In the picture below, I reported the original project lenghts and my experimental lenghts written by hand.

I also write some conclusions here below:

  • A 1:1 balun is always advisable. I used a commercial ferrite balun.
  • The project is quite “time-consuming” and need a lot of patience for the tuning. If you have not enough time and you need something “plug&play”, you should be better to buy a commercial trap dipole.
  • Considering the previuous point, I understand why the multiband trap dipole are quite expensive compared to the material costs 🙂
  • Always leave more wire length than the project. I suggest 30cm minimum. It’s easy to cut but difficult to add wire (I had to solder the wire and cover the soldering joint with heat-shrink tube)
  • During the tuning, always care about the simmetry between the lenght of the two arms
  • Last but not the least: the resonance of the traps shall be verified in lab before dipole installation!


Alfredo IZ7BOJ

Building the Lightweight V/U Yagi kit by Tino’S Funkshop — 24 January 2021

Building the Lightweight V/U Yagi kit by Tino’S Funkshop

I wanted to build a lightweight yagi for portable operation with my SATNOGS Az/El rotator. I surfed on the web and I found the reference site for yagi builders: DK7ZB. In the 2m/70cm-Yagis ultralight session, I found a lot of pictures of very interesting home-made yagis. I discovered that some pieces like central dipole insulator and elements supports are available on Tino’s Funkshop online store (former and I also discovered that, besides single yagi parts, also complete antenna kits are available.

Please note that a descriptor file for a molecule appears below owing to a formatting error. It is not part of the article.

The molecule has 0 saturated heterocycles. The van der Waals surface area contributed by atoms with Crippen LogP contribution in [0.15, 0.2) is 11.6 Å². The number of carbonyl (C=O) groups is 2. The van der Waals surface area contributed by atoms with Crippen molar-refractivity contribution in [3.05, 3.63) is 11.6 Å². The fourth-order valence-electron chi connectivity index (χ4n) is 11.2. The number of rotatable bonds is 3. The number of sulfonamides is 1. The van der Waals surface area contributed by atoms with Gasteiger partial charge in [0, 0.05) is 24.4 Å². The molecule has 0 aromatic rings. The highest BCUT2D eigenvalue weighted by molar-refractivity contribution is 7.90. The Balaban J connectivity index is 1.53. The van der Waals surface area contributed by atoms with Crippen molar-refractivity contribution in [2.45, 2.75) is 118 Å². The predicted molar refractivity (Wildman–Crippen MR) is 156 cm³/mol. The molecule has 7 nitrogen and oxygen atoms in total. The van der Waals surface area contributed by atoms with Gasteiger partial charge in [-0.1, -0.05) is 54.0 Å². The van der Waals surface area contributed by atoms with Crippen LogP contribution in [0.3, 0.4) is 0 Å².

The material for lightweight yagis is very common, so I tried to compare the price of the Tino’s Kit for 2m/70cm 13 elements Lightweight Yagi kit with the price of the same parts available on my local or online shops. I made a Bill of Material in excel with prices and… the Kit wins! Moreover, I would spent much less time for collecting all the parts and I would have the custom central dipole insulator, which is the most difficult part in my opinion.

I ordered the kit for only 21,49€ (!), payed with PayPal and I got it in a week . The shipment expenses outside Germany are about 15€ and the courier is DHL. In case of small purchases, the shipment is not negligible. Anyway, The packaging was perfect and tha materials inside were unharmed. The kit content is shown below:

The kit is composed by the following parts:

  • PVC tubes for Boom, 20mm diameter
  • 20mm PVC Clips, for elements support
  • 3,2mm aluminum rods, for all elements except radiator
  • 4mm aliminum rod, for radiator element
  • 7.5 x 4.5 x 4 cm PVC box, for feeding point
  • N panel connector
  • Small piece of 16mm PVC tube for RF choke
  • Small Piece of RG188 cable for RF choke
  • 2 metal lugs to be soldered to RG188